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J Orthop Traumatol. 2012 Sep;13(3):137-43. doi: 10.1007/s10195-012-0187-x. Epub 2012 May 11.

The migration pattern of the Charnley femoral stem: a five-year follow-up RSA study in a well-functioning patient group.

Author information

1
Orthopaedic Research Centre, Trondheim University Hospital, 7006, Trondheim, Norway. kristin.haugan@ntnu.no

Abstract

BACKGROUND:

Implant stability is considered vital to long-time implant survival in total hip arthroplasty (THA), since loose implants are reported to be a major cause of hip revision. There is an association between early implant micromotion and increased risk of revision. More implant-specific data are needed to establish acceptable levels of early implant movement.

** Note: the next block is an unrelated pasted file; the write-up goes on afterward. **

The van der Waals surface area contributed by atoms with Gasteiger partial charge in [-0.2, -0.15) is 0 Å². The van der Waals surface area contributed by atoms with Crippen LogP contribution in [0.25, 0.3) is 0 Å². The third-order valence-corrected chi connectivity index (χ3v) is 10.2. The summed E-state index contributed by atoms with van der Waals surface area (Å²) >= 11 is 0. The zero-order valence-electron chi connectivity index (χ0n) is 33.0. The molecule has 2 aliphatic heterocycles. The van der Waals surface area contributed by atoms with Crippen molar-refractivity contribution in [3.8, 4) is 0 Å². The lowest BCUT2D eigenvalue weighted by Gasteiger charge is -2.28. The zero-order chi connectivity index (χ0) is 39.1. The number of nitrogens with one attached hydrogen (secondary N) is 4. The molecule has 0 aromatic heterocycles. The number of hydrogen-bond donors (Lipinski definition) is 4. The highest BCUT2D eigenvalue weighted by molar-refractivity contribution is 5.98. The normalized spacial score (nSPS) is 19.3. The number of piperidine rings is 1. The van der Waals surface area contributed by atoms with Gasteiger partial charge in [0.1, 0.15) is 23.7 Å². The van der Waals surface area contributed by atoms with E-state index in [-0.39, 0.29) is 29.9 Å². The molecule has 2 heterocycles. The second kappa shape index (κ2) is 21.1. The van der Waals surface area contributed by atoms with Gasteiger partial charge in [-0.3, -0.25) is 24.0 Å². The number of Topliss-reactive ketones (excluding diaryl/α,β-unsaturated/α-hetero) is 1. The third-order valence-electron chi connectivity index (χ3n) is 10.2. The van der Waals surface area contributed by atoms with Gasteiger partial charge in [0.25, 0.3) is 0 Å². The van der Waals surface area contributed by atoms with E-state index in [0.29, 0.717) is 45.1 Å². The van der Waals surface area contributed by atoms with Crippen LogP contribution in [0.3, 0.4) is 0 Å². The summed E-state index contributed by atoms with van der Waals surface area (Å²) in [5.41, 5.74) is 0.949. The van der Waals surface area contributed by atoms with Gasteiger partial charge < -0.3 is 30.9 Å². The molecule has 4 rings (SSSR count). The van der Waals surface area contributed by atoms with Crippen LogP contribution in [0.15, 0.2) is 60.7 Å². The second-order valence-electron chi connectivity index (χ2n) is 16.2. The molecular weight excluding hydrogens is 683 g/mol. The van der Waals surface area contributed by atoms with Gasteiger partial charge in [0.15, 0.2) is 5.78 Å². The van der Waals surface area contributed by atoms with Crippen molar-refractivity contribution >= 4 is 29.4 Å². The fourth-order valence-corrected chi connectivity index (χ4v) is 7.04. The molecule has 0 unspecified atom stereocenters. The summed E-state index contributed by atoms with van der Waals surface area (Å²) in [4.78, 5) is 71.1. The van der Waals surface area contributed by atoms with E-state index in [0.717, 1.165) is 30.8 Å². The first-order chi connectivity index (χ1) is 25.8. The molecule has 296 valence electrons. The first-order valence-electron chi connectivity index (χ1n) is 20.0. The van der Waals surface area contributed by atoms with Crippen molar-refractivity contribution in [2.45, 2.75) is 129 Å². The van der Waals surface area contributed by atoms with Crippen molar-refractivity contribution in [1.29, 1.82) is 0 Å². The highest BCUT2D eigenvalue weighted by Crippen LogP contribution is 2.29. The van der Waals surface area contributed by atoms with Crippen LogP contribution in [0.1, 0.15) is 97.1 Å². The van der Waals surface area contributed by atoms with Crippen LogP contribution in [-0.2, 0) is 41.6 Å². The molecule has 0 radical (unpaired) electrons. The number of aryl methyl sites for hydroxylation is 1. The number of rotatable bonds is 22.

MATERIALS AND METHODS:

Thirty-five patients (36 hips) undergoing Charnley THA were followed with repeated clinical, radiographic, and radiostereometric analysis (RSA) over 5 years. Twenty-three patients attended 5 years postoperatively.

RESULTS:

The patient group was well functioning based on the radiological and clinical evaluations. The stems constantly moved up to 5 years postoperatively, with subsidence, retroversion, and varus tilt, based on the RSA.

CONCLUSION:

Continuous movement of the Charnley stem was observed up to 5 years postoperatively in a well-functioning patient group. The migration data presented herein could be useful when defining acceptable migration limits for certain types of cemented femoral stems.

PMID:
22576838
PMCID:
PMC3427697
DOI:
10.1007/s10195-012-0187-x
[Indexed for MEDLINE]
Free PMC Article
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